Police ask residents for property lists

An unusual request made by police to residents in certain areas of Grand Cayman’s North Side district last week raised some suspicions. 

However, the Royal Cayman Islands Police Service later clarified that the request “could have been better worded” and said that they did not wish to obtain lists of property from residents because they expected it to be stolen.  

According to a letter sent to certain property owners by an RCIPS neighbourhood policing officer on Wednesday, 14 November: “The RCIPS Neighbourhood Police Department is organising a survey consisting of valuable property such as electronic devices, computers, precious stones, paintings, collectable items, or other items which could be sold for fast cash. This will assist the RCIPS with investigations should they become stolen, which will provide a better success rate in recovering them.  

“In order for this to be done; we are asking if everyone of you could add to the survey by e-mailing the name of owner and contact details, name or type of valuables, the serial numbers or any 
special markings attached to it. More importantly please provide a picture 
of it if available. “  

According to e-mails sent in reply to the initial police request, some residents seemed taken aback. The senders of the e-mails and the properties involved are being withheld from 
this article for security reasons.  

“We are in receipt of this e-mail from what appears to be the RCIPS, but we are not sure of its legitimacy and wonder if this might be a hacker trying to get information about contents in the homes in the area,” one individual wrote. “To prepare lists of valuable items and send them out to anyone seems 
dubious to me.” 

Another property owner wrote: “I strongly recommend that if it is a legitimate request from the RCIPS and members are minded to respond, that such information is not e-mailed but is contained in a letter to the police.” 

RCIPS Chief Inspector Brad Ebanks said it often does make it easier for police officers seeking to recover stolen property to have photos and the serial number attached to such items.  

“If you have three TVs recovered and they all look roughly the same, police may not be able to identify which one belongs to which resident,” Mr. Ebanks said.  

In any case, Mr. Ebanks said there is no reason for police to have a list of those items before a burglary or robbery has occurred.  

“The intention was to inform the property owners and managers to properly identify their items … any jewellery, electronics and have it readily available to the police in the event that they were stolen,” he said.  

“Most people would be sort of sceptical about sending out that information, letting people know what expensive property they have. The concern was definitely from a legitimate police officer requesting this information.”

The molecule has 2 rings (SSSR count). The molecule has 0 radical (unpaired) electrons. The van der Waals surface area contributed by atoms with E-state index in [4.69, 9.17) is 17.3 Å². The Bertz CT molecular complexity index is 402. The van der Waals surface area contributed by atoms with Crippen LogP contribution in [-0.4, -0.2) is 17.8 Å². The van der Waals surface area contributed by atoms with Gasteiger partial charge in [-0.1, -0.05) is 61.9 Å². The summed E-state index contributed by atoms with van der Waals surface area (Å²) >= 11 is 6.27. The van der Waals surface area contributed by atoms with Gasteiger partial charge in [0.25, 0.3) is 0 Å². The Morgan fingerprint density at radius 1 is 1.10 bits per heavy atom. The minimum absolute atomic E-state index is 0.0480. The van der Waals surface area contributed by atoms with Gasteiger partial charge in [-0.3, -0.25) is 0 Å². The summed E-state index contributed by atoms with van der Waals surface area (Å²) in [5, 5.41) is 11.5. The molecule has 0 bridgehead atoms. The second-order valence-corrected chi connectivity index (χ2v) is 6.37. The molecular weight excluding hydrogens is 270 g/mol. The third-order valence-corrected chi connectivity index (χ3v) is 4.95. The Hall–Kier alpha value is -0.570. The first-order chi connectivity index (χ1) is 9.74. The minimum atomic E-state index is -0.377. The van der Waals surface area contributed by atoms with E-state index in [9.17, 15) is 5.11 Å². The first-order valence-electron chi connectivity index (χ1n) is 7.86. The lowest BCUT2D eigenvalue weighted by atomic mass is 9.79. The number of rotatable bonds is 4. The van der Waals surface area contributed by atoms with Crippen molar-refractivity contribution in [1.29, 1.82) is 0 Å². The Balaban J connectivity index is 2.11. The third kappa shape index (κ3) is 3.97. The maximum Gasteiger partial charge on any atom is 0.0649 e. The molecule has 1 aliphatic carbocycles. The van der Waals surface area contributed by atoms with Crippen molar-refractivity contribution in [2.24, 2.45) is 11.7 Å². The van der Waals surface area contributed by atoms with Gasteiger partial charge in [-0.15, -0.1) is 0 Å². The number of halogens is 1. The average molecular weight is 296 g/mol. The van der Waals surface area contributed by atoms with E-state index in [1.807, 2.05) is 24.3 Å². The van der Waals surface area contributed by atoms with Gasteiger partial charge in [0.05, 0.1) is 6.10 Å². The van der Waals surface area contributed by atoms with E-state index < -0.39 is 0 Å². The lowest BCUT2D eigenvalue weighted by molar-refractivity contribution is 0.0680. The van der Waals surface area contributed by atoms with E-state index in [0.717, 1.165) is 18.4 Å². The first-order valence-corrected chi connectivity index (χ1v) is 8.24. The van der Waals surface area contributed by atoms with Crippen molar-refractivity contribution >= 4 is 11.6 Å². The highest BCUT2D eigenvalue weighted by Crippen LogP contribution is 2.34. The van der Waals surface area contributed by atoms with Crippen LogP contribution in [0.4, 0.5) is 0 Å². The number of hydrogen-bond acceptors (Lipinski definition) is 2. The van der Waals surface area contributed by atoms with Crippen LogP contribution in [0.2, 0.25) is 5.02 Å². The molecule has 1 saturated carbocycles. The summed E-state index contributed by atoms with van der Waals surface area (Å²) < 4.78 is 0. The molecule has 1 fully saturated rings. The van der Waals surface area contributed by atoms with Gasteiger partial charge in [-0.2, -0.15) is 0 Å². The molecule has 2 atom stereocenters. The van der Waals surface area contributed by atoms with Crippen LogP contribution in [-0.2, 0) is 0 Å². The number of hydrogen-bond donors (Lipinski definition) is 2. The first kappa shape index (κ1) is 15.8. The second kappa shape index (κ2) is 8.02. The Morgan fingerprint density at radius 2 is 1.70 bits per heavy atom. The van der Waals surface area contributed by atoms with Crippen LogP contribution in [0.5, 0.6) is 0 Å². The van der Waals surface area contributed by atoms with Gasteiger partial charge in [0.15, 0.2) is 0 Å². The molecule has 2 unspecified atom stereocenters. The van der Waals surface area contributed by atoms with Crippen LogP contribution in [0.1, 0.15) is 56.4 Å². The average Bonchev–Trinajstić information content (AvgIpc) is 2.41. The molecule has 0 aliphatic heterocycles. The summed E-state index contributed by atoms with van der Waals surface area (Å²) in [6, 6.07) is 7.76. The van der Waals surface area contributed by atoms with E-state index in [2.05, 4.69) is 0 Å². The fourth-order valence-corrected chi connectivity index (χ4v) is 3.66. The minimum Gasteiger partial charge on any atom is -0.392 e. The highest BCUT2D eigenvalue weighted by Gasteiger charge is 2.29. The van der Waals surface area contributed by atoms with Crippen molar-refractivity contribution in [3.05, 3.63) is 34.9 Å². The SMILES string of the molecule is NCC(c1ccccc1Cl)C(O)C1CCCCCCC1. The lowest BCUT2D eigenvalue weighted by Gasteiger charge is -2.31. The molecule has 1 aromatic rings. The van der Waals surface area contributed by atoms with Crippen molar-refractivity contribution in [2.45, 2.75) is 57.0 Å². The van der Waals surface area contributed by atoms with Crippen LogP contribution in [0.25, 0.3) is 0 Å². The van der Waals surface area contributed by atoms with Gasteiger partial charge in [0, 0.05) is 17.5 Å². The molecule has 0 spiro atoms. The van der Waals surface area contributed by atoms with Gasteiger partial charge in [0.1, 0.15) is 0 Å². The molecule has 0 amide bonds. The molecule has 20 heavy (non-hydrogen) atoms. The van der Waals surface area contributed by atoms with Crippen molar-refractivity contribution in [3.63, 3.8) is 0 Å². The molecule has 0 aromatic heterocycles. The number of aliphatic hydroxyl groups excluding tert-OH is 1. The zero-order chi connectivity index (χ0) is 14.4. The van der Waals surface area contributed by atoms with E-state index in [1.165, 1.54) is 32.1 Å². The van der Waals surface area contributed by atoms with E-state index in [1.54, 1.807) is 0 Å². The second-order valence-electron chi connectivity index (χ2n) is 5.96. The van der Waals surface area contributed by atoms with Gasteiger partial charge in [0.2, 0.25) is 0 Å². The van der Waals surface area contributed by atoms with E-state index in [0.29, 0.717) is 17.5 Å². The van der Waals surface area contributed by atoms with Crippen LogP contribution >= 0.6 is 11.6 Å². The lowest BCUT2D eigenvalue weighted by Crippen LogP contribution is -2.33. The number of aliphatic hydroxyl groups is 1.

Inspector Ebanks said thefts and burglaries in the North Side area have seen a significant increase in recent months.  

“We’ve had a number of burglaries in North Side over the last several months,” he said, adding that the main targets for thieves were still electronics devices. He knew of very few cases where jewellery had 
been taken. 


  1. This is a questionable request, at the very least.

    Property owners should already be keeping lists of their valuables for insurance purposes…and to pass on to police if and when these items go missing.

    What Cayman’s residents need to now be totally aware of are the human rights, freedom of information and data protection laws that now govern any and all information requested by and passed on to the government, especially the police.

    The days of naively trusting the government with your private information are long gone and these stated laws as there to protect the citizen from misuse of their information by any government institution.

    Its just the safe thing to be thinking about.

  2. property owners would be best served by documenting all their valuable possessions with photos and serial numbers and keeping the record in a secure off site location to only be referred to if they actually experience a theft.

  3. what is even more concerning is the neighbborhood watch program that is overseen by the police… they going around neighborhoods asking people for their phone numbers and names so you have a network of people who could fight crime.

    don’t get me wrong, I have no problem with fighting crime, but we have a police service that the government has no control over, we have a force that is controlled really by the FCO and foreign cops at the end of the day.

    they already have cctv camaras intall all over the island, what more do they want????!!!!!